To be fair to the Rough Guide cycling comments, the couple of square miles of parks, squares and gardens in the old centre really are delightful to coast around in. You don't even need to know where all the hidden, obscure side routes are. It takes several years of living in a complex urban environment like this to find them all anyway. This city center is organized around parks. You just coast from one park to the other. The buildings hiding in them, behind colorful fountains represent an enormous range in history. They go back to our old friends, the moors, or were built as recently as the 20th century. The attention of the cycle tourist who emerges from a five lane cloud of smog  from A Quadalquivir bridge, is first grabbed by the more modern buildings. They are the mock mudejar architecture and decaying azulero blue tiled splendor of the "plaza de Espana". When they were built the moors were just as ancient history as they are now. The series of palace like buildings of the "plaza de Espana" originated at the beginning of the great depression, at a world exhibition, called the "fair of Americas". Nowadays you are tempted to put these buildings in the same touristic drawer as the moors - until you are told otherwise.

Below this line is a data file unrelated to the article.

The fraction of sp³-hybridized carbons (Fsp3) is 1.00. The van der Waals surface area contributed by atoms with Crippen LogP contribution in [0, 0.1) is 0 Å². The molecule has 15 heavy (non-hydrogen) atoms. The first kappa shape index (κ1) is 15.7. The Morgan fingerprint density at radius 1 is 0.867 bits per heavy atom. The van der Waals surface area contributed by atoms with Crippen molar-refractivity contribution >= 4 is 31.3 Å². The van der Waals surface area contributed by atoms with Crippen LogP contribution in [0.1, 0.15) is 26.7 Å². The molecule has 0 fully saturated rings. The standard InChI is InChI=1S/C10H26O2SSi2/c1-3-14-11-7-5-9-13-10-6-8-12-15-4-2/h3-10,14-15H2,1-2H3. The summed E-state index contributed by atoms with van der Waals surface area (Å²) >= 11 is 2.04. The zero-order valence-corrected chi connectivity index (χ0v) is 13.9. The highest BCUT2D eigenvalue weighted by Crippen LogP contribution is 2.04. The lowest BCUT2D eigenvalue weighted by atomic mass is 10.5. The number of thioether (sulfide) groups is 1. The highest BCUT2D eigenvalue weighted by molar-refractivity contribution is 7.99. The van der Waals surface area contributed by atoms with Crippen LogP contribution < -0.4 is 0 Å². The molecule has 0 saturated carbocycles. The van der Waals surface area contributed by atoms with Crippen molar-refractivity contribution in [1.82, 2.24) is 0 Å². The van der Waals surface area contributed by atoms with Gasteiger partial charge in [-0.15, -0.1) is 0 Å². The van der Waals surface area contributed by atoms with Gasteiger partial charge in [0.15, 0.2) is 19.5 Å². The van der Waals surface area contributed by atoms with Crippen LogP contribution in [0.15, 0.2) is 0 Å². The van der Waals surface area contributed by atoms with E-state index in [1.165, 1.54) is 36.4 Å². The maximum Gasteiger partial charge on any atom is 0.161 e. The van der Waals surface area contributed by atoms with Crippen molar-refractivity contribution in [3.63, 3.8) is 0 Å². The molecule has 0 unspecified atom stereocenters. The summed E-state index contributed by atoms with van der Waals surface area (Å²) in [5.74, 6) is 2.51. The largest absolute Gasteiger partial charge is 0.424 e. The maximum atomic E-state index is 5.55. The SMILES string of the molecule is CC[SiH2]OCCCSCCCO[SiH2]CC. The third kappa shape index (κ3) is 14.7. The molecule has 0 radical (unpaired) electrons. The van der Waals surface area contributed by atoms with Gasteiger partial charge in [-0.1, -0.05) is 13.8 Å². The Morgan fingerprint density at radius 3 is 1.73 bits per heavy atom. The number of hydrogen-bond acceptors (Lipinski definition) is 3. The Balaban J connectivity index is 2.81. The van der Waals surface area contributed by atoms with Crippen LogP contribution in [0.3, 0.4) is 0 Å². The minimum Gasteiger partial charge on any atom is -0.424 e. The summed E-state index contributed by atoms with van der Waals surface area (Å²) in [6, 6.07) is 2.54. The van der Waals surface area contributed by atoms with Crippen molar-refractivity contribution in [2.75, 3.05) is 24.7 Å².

Every city has a spiritual center. It's the place you come back to again or again. You are drawn to it, either by necessity or by something irresistibly interesting about it. You need it, either to reorient yourself, or because you want to feel the special ambiance that radiates from there. Sevilla's center is its huge catholic cathedral. I returned there for several reasons. In the beginning, the elaborate search for a room started from here. Alleys lead away from the cathedral into the old Barrio Santa Cruz, in similar yet slightly different directions. But direction is a deceptive concept in this old arab quarter. My alley changed direction, at irregular angles, 2 or 3 times, without ever coming to a cross alley. Once you get to one, you've lost all sense of direction. The alleys are narrow and high, so that there is no hint of the direction of the cathedral tower. Narrow, exquisitely tiled hotel entrances lead to stone staircases, then upwards to hallways  looking out into colorfully tiled miniature court yards. From there new hallways lead on to small dark desks, behind which sit complacent men and women. When asked for a room, they always answer with the same word. They repeat the word "completo" (full). This was not the busiest time of the year. It was neither semana santa, nor the "feria de Abril" two weeks later. It was the time between the two busiest times of the year, still busy enough by any standard. The two times, I finally did locate a reasonable and reasonably priced room, it was a double. It didn't occur to me until later that it is actually possible for a single person to sleep in a double room. My sense of efficiency prohibited such thoughts, while I still harbored hopes of finding a cheap single room. This futile search returned me to the centre of the city, the cathedral, several times just that first evening. From there I attacked the complexity of Barrio Santa Cruz maze with renewed vigor. But it was very late and I was very wet. I finally had to settle for 20 euro room. The price itself is not exorbitantly high, but it was exorbitant when you consider what it bought. It was a six by eight cubicle, had no window and a musty smell. For decoration it featured foot prints on the wall, next to the moisture stains. To get to the room you traversed one of the famous latin court yards. This one didn't have the incredible mosaics I had seen in the completo places. Instead it was a 20 meter space for hanging washed sheets in the rain. The way it was raining, they would have to stay there a long time to ever dry out. Rooms like this are common in parts of South America. But there they cost the equivalent of 3 to 6 euros, not 20.